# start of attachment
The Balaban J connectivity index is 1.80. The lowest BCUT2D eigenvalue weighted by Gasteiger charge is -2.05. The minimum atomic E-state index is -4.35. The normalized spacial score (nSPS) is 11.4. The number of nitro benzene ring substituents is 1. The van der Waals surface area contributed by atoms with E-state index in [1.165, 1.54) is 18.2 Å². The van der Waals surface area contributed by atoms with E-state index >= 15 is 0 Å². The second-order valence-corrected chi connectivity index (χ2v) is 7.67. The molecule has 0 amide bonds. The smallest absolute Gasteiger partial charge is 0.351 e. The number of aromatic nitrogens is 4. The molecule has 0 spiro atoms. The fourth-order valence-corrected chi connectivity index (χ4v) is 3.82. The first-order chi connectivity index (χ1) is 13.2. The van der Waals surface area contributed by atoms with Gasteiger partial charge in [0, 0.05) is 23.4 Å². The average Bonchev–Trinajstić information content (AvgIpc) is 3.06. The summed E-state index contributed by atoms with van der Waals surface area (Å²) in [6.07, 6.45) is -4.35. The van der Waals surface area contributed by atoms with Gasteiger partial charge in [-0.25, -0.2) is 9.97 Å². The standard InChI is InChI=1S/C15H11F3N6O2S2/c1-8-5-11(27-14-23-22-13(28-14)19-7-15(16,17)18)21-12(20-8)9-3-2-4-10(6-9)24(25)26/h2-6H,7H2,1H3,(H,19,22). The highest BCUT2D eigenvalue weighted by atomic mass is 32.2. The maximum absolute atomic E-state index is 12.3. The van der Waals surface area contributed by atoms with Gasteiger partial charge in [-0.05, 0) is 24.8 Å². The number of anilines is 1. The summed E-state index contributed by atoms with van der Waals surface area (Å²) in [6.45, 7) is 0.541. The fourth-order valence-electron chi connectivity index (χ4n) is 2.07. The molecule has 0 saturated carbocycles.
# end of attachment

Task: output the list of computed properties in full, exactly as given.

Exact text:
The Balaban J connectivity index is 1.80. The lowest BCUT2D eigenvalue weighted by Gasteiger charge is -2.05. The minimum atomic E-state index is -4.35. The normalized spacial score (nSPS) is 11.4. The number of nitro benzene ring substituents is 1. The van der Waals surface area contributed by atoms with E-state index in [1.165, 1.54) is 18.2 Å². The van der Waals surface area contributed by atoms with E-state index >= 15 is 0 Å². The second-order valence-corrected chi connectivity index (χ2v) is 7.67. The molecule has 0 amide bonds. The smallest absolute Gasteiger partial charge is 0.351 e. The number of aromatic nitrogens is 4. The molecule has 0 spiro atoms. The fourth-order valence-corrected chi connectivity index (χ4v) is 3.82. The first-order chi connectivity index (χ1) is 13.2. The van der Waals surface area contributed by atoms with Gasteiger partial charge in [0, 0.05) is 23.4 Å². The average Bonchev–Trinajstić information content (AvgIpc) is 3.06. The summed E-state index contributed by atoms with van der Waals surface area (Å²) in [6.07, 6.45) is -4.35. The van der Waals surface area contributed by atoms with Gasteiger partial charge in [-0.25, -0.2) is 9.97 Å². The standard InChI is InChI=1S/C15H11F3N6O2S2/c1-8-5-11(27-14-23-22-13(28-14)19-7-15(16,17)18)21-12(20-8)9-3-2-4-10(6-9)24(25)26/h2-6H,7H2,1H3,(H,19,22). The highest BCUT2D eigenvalue weighted by atomic mass is 32.2. The maximum absolute atomic E-state index is 12.3. The van der Waals surface area contributed by atoms with Gasteiger partial charge in [-0.05, 0) is 24.8 Å². The number of anilines is 1. The summed E-state index contributed by atoms with van der Waals surface area (Å²) in [6.45, 7) is 0.541. The fourth-order valence-electron chi connectivity index (χ4n) is 2.07. The molecule has 0 saturated carbocycles.